Skin Care in Your 30s
- Beginning of collagen loss
- Appearance of fine lines and wrinkles
Facial Skin Care in Your 30s
In your 30s, it’s all about regenerating collagen production. In your 20s, your body produces collagen quickly and efficiently, but its production slows down in your 30s, so you’ll need to rev it up with a daily dose of vitamin C. This will spur fibroblasts (the cells that form collagen) to increase collagen production.
Once again, make sure that you’re still using an SPF of 30 or higher every day. By your 30s, you should be using a cream with retinoids every night as well. You’ll want to apply both of these products to your neck, chest, and face. In your 30s and 40s, these areas (that have long been exposed to the sun) will begin to show signs of aging. Once you’re finished applying either product to your face, neck, and chest, wipe the excess on the backs of your hands. Like your face, your hands are often one of the first places to show signs of aging.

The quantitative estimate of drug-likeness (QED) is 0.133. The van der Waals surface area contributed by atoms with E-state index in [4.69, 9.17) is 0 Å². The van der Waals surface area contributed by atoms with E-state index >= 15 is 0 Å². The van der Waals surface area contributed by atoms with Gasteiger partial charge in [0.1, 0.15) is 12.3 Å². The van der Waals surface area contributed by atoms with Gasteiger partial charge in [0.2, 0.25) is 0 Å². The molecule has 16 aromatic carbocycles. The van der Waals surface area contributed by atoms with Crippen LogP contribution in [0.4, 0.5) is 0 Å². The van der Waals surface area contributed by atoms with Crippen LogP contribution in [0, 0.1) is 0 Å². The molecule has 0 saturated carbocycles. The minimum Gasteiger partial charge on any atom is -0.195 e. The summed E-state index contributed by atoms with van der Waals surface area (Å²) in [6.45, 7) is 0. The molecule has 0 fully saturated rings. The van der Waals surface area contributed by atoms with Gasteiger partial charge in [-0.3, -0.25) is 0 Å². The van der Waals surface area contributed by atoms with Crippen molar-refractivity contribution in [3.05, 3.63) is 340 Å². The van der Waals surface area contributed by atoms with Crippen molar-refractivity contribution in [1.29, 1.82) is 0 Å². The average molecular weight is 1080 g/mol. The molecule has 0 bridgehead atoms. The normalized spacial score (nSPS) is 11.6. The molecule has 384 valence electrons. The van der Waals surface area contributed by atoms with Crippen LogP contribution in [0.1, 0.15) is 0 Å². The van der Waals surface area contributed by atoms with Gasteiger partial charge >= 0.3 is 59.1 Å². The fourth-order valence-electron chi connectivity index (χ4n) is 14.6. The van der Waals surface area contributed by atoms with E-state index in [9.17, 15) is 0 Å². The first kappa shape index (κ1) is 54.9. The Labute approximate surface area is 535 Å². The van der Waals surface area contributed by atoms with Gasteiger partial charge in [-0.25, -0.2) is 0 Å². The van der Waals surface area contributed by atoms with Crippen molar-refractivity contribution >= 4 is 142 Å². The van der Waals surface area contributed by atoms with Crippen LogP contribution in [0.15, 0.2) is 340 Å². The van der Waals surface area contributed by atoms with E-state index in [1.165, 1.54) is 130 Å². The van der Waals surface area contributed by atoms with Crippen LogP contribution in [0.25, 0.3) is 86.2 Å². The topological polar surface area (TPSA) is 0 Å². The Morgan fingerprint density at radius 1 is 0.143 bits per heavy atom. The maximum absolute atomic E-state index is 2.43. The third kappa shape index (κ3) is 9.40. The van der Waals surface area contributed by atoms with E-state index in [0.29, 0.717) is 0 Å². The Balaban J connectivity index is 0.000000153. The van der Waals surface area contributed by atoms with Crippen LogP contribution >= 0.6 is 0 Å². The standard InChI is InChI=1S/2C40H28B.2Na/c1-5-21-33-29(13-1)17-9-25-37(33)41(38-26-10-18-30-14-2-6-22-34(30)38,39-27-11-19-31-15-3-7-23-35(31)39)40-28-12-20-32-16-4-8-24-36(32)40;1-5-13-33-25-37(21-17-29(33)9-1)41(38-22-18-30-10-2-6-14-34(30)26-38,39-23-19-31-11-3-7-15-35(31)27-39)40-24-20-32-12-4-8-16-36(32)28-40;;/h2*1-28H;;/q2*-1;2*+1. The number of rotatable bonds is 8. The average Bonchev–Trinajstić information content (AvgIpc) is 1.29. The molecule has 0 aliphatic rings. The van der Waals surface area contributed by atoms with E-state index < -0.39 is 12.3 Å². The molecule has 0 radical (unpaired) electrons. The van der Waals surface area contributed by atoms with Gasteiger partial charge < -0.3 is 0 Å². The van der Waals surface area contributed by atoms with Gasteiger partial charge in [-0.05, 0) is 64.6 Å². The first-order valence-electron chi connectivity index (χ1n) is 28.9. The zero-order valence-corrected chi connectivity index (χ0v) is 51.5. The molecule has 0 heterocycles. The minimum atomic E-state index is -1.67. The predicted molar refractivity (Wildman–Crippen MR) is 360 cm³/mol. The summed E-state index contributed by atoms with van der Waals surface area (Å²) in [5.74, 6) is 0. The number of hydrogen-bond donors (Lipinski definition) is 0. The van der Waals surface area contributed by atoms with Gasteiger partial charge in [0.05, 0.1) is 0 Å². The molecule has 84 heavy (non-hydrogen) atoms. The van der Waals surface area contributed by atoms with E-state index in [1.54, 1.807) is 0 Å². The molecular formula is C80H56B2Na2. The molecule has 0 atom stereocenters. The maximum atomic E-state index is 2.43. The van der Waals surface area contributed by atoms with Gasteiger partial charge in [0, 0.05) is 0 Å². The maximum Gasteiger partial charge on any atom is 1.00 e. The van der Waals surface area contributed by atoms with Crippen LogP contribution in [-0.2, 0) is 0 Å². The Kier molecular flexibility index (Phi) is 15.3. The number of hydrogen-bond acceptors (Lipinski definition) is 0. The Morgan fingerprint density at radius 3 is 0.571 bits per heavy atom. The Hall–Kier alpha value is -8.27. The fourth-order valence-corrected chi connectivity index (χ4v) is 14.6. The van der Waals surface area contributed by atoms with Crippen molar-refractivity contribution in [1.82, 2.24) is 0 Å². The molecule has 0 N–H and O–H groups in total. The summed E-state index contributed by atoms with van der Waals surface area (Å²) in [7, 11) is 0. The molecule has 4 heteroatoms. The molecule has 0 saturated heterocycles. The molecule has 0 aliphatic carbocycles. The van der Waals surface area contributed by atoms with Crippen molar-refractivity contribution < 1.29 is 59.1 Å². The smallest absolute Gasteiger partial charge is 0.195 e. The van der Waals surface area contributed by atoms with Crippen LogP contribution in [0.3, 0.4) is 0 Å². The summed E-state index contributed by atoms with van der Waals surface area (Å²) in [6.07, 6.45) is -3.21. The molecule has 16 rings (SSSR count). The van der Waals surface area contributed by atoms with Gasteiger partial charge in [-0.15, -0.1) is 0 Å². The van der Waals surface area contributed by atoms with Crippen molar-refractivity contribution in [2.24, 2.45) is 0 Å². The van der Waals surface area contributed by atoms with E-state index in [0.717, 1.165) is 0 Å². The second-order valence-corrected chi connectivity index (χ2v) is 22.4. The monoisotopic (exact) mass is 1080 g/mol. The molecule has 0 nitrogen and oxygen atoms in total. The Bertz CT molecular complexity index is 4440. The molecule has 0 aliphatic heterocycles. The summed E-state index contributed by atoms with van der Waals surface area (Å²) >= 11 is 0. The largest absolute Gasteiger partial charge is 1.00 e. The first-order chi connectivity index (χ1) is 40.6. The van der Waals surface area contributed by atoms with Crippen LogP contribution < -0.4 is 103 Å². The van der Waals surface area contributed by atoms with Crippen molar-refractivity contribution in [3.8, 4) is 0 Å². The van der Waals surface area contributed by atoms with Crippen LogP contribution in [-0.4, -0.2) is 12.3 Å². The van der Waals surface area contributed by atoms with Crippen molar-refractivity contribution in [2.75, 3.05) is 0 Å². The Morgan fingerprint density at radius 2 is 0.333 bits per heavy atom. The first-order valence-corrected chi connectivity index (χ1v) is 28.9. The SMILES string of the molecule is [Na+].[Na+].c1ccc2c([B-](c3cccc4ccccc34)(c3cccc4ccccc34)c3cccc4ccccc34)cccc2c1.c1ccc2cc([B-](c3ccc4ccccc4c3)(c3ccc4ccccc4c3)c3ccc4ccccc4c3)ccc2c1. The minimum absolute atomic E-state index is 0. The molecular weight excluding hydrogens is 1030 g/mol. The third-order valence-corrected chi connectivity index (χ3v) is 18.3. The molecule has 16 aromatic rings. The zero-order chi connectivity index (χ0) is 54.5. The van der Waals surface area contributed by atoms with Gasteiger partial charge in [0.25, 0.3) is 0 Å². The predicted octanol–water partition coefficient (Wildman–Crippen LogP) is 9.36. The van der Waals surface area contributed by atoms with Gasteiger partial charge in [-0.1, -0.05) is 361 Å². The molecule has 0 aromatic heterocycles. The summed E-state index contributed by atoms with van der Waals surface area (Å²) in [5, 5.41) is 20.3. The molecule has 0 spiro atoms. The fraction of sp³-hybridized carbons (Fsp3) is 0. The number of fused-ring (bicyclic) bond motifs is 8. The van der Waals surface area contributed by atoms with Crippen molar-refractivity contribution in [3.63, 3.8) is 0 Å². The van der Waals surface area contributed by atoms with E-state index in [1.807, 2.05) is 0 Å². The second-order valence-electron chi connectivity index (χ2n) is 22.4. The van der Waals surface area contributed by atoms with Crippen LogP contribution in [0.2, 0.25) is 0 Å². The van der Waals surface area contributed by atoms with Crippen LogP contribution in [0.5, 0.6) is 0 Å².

Body Routine for People in Their 30s
Exfoliation is just as important in your 30s as it is in your 20s. However, you might begin to see something new in your 30s: cellulite. To combat this problem with a natural skin care product, an Arabica coffee scrub can be used two to three times per week on the dimpled skin. The caffeine in the coffee will enlarge blood vessels and tighten the skin. Antioxidants in the coffee will help to do away with toxins. Continue wearing lotion and sunscreen after exfoliating.
Skin Care in Your 40s
- Appearance of lines and wrinkles
- Appearance of age spots
- Possible adult onset acne
Facial Skin Care in Your 40s